Pre-conference Workshops 2021

Pre-conference Workshops

  • Pre-conference workshops will be offered on Thursday, April 22.
  • Morning workshops are 8:30–11:30 and afternoon workshops are 12:30–3:30. All-day workshops are 8:30 a.m.–3:30 p.m with a one-hour break for lunch (on your own).
  • If you register for Friday and/or Saturday, you may add pre-conference workshops for an extra fee.
  • If you register for Thursday only, you may select up to two 3-hour workshops or one 6-hour workshop (included in your registration fees).
  • Our current plan is for a hybrid conference. In this model, pre-conference workshops will only be available on-site and will not be live-streamed or recorded. Please do not add a pre-conference workshop to your registration form if you are registering for virtual-only.
  • If the full conference pivots to virtual-only, pre-conference workshops will be rescheduled to fit a virtual format. They will not be recorded or available asynchronously.

Pre-conference Workshop Listing
Thursday, April 22, 2021

You may register for Thursday-only and select one 6-hour workshop or two 3-hour workshops OR you may add pre-conference workshops to a Friday/Saturday registration (additional fee applies).

Full-day Workshops, 8:30 a.m.–4:30 p.m.

(one-hour break for lunch on your own)

1. Museo del Barrio: Decolonizing the Heritage Learner Curriculum

Molly Monet-Viera, Ph.D., Boston University, Boston, MA
Maria Datel, Boston University, Boston, MA

This workshop takes teachers (either in person or virtually to the Museo del Barrio in the morning to explore how to use local Latinx cultural resources in their heritage speaker courses. We will exploit the museum as an intersection of art, heritage, and narration as it tells the history of the Puerto Rican peoples from the Colonization to the contemporary immigrant experience in NYC. Unlike other museums that tell Latinx stories from a hegemonic perspective, this museum is a narrative of resistance, depicting Puerto Rican stories from the perspective of its peoples. In the afternoon we will discuss strategies for creating classroom activities and assessments based on the artwork and for finding cultural resources either in their own communities or online.

Language of presentation: English Levels: High School & College
Examples in: Spanish and English Keyword: Culture/Literature

2. The Departmental Mindset Shift: Teaching and Programming for Proficiency

Nicole Sherf, DML, Salem State University, Salem, MA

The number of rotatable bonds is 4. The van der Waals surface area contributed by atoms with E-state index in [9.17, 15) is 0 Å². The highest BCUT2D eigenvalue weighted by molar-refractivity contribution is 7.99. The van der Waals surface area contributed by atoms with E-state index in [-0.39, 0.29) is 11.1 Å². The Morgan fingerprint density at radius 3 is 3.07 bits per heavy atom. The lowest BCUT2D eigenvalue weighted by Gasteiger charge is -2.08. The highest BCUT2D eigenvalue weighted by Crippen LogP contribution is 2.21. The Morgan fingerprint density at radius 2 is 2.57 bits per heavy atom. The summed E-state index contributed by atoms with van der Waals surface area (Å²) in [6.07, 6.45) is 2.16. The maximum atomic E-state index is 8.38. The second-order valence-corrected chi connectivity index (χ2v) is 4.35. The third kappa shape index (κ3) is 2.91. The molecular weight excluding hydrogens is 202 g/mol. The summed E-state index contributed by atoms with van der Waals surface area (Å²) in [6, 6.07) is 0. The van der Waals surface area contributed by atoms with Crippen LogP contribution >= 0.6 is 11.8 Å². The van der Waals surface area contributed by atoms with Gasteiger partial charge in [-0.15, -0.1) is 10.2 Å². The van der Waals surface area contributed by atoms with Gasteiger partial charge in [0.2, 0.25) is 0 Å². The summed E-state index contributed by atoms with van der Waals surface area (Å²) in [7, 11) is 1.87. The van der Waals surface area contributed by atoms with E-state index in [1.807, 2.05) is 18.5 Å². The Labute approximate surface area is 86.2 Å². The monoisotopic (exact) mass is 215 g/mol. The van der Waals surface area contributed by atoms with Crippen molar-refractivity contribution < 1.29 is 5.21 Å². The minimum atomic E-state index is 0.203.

Tim Eagan, Wellesley Public Schools, Wellesley, MA

This is an exciting time to be a language teacher! A proficiency movement supported by research and resources is shaping the way that we now prepare, teach, program, and assess world languages. Orient to the shift with an overview of effective practices and many resources such as the six Core Practices, the Seal of Biliteracy, and many strategies to motivate and engage your students to proficiency development. Come as a department, with a department member or on your own. Bring a device.

Language of presentation: English Levels: PreK-12
Examples in: English, Spanish, French Keyword: Articulation

Three-hour Workshops, Morning, 8:30–11:30 a.m.

3. Introduction to Social Justice Education: Everyone Starts Somewhere!

Pam Wesely, Ph.D., University of Iowa, Iowa City, IA
Beth Wassell, Ph.D., Rowan University, Glassboro, NJ

Teaching for social justice is becoming a more and more common, and vital, feature of world language teaching. However, sometimes WL teachers struggle to envision how to integrate or create social justice components in curricula, units, and lessons that are already planned and articulated to develop their students’ language proficiency. The purpose of this workshop is to provide WL teachers newer to social justice education with concrete techniques and ideas to take their first steps to teaching for social justice. Teachers in the workshop will reflect, learn, and develop curriculum and materials relating to social justice. This workshop is for teachers of all languages and all proficiency levels of students, with examples in multiple languages.

Language of presentation: English Levels: PreK-16+ (all)
Examples in: Multiple Keyword: Instructional strategies

4. Building Unit Plans with Core Practices in Mind

Leslie Grahn, Independent Consultant